In The Wheel of Time's setting, the magical One Power is comprised of a "feminine" half, saidar, and a "masculine" half, saidin. The One Power is often depicted using the symbol of the Aes Sedai from the Age of Legends. That symbol is visually identical to the yin-yang symbol with no "dots" taken out of the halves, picture here. This similarity to the modern day symbol is surely an instance of Jordan's implication that the "real world" is also an Age of the Wheel, the first answer to this question discusses that in more detail.
The books make clear that saidar is represented by the white half of the symbol, the "flame of Tar Valon", while saidin is represented by the black half, the "Dragon's fang". But, to my admittedly shallow understanding, this is the opposite of the associations attributed to yin and yang. Yin, the dark half of the symbol, has a feminine association. Yang, the bright half the symbol, has a masculine association.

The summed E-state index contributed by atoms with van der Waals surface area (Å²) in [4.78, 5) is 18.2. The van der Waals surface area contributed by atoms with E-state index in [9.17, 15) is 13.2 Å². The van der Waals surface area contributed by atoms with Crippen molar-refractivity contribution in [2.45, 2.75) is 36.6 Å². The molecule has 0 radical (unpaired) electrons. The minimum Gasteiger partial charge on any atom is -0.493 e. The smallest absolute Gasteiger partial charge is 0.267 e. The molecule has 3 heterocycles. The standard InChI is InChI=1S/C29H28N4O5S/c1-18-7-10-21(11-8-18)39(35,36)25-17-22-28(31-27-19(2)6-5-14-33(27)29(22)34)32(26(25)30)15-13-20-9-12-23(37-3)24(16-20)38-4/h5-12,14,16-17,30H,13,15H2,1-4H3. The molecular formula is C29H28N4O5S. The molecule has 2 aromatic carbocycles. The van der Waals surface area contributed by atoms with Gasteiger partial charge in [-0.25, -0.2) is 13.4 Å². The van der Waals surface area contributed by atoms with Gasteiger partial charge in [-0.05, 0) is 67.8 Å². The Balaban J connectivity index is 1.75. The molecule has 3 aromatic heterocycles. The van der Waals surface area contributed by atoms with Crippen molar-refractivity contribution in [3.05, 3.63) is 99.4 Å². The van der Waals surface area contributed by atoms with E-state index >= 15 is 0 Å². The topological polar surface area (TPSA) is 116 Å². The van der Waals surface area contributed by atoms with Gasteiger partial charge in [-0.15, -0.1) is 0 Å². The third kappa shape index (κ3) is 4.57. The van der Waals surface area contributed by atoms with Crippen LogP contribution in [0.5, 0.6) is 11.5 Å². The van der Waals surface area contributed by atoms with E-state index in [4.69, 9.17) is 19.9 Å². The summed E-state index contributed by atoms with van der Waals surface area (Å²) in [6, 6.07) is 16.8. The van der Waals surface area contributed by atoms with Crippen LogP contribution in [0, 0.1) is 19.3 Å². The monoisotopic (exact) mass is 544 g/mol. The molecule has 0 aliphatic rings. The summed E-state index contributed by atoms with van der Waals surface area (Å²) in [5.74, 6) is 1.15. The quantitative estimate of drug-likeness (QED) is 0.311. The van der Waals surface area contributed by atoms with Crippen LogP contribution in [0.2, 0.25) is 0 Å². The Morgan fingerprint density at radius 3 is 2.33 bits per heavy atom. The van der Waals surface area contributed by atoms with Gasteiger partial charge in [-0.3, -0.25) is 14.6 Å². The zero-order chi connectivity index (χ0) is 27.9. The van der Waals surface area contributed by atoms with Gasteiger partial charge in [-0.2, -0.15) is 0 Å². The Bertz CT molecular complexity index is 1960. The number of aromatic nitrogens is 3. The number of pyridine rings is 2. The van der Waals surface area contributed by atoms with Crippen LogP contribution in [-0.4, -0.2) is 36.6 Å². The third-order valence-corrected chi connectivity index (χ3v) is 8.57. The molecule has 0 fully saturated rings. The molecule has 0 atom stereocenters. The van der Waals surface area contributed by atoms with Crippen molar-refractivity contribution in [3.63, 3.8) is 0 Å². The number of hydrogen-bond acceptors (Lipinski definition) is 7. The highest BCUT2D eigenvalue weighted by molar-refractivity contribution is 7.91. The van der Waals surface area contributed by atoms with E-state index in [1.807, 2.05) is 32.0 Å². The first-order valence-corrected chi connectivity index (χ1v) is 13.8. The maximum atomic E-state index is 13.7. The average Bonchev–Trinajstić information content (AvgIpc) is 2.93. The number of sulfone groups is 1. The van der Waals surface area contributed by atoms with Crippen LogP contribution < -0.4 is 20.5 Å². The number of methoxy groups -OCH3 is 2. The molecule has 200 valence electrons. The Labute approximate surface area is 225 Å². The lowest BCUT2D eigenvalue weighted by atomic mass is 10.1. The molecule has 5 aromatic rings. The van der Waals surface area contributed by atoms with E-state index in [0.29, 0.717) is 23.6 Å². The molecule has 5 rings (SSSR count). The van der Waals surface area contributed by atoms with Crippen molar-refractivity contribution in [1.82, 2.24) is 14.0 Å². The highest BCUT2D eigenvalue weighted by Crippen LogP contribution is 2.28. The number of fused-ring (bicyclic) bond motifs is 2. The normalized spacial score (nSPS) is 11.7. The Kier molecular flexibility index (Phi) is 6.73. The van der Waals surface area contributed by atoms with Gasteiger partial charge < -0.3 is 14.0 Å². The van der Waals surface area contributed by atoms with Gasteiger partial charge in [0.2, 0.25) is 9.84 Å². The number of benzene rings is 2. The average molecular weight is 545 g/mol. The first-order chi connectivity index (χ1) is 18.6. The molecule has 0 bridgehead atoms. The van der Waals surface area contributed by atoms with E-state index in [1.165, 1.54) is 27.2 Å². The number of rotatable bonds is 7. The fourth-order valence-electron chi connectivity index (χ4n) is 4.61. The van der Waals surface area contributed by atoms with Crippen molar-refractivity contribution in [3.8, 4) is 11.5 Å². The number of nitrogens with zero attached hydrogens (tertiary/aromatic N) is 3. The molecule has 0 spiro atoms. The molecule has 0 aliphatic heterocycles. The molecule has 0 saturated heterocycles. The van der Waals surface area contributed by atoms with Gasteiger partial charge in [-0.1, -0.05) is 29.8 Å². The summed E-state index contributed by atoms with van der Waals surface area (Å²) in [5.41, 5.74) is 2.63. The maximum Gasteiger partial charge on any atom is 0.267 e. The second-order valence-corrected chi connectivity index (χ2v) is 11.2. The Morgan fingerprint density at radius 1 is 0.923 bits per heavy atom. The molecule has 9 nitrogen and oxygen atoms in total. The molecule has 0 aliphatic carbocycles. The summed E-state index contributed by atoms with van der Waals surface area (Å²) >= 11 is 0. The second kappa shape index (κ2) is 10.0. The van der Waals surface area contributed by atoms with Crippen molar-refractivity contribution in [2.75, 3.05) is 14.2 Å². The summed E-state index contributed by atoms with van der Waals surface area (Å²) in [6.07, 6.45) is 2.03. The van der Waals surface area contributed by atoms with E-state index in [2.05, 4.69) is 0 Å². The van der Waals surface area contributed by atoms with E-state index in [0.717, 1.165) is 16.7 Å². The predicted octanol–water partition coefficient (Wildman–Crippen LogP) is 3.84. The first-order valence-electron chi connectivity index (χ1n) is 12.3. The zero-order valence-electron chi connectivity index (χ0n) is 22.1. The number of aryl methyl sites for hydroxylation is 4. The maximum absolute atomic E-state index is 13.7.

More tenuously: Saidin also ends in -in and shares its visual representation with yin, i.e. those names both refer to the dark half the symbol. The word "saidin" sounding to my ear more feminine compared to saidar screwed with me for years when I was first reading the WoT, as I tended to flip which was which.
The question: Is there any specific acknowledgement or discussion in the books or from Jordan that the masculine-feminine associations are "swapped" relative to yin and yang?
I don't recall any specific discussion of this in the books, but it has been many years. It looks like there's an interview quote database, it shows up evidence that Jordan did intentionally omit the "dots" for symbolic reasons.
I've tried my best Google-fu trying to find discussion of this specific question as well without much luck. It seems like people have of course noticed this discrepancy in meanings previously, but I'm curious whether there's evidence Jordan performed the swap intentionally.